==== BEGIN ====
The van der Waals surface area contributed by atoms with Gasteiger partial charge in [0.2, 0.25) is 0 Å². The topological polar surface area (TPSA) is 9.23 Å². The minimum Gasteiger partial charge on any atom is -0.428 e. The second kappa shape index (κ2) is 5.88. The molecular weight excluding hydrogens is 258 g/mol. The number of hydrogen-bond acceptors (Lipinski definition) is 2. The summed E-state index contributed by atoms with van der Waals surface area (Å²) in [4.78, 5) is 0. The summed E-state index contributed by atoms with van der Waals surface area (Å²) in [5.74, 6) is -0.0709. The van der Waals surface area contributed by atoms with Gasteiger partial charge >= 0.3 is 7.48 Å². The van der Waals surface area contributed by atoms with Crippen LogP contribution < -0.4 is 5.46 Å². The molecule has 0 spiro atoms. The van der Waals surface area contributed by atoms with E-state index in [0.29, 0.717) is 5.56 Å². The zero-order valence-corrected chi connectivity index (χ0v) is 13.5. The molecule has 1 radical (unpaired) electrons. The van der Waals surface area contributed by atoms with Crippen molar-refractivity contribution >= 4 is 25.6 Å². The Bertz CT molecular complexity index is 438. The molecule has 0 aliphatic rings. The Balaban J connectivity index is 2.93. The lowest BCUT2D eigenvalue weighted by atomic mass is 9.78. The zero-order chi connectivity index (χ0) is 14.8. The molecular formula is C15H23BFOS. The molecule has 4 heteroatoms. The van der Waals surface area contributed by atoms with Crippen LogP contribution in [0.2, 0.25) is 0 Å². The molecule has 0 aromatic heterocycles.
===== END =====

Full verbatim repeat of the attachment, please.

The van der Waals surface area contributed by atoms with Gasteiger partial charge in [0.2, 0.25) is 0 Å². The topological polar surface area (TPSA) is 9.23 Å². The minimum Gasteiger partial charge on any atom is -0.428 e. The second kappa shape index (κ2) is 5.88. The molecular weight excluding hydrogens is 258 g/mol. The number of hydrogen-bond acceptors (Lipinski definition) is 2. The summed E-state index contributed by atoms with van der Waals surface area (Å²) in [4.78, 5) is 0. The summed E-state index contributed by atoms with van der Waals surface area (Å²) in [5.74, 6) is -0.0709. The van der Waals surface area contributed by atoms with Gasteiger partial charge >= 0.3 is 7.48 Å². The van der Waals surface area contributed by atoms with Crippen LogP contribution < -0.4 is 5.46 Å². The molecule has 0 spiro atoms. The van der Waals surface area contributed by atoms with E-state index in [0.29, 0.717) is 5.56 Å². The zero-order valence-corrected chi connectivity index (χ0v) is 13.5. The molecule has 1 radical (unpaired) electrons. The van der Waals surface area contributed by atoms with Crippen molar-refractivity contribution >= 4 is 25.6 Å². The Bertz CT molecular complexity index is 438. The molecule has 0 aliphatic rings. The Balaban J connectivity index is 2.93. The lowest BCUT2D eigenvalue weighted by atomic mass is 9.78. The zero-order chi connectivity index (χ0) is 14.8. The molecular formula is C15H23BFOS. The molecule has 4 heteroatoms. The van der Waals surface area contributed by atoms with Crippen LogP contribution in [0.2, 0.25) is 0 Å². The molecule has 0 aromatic heterocycles.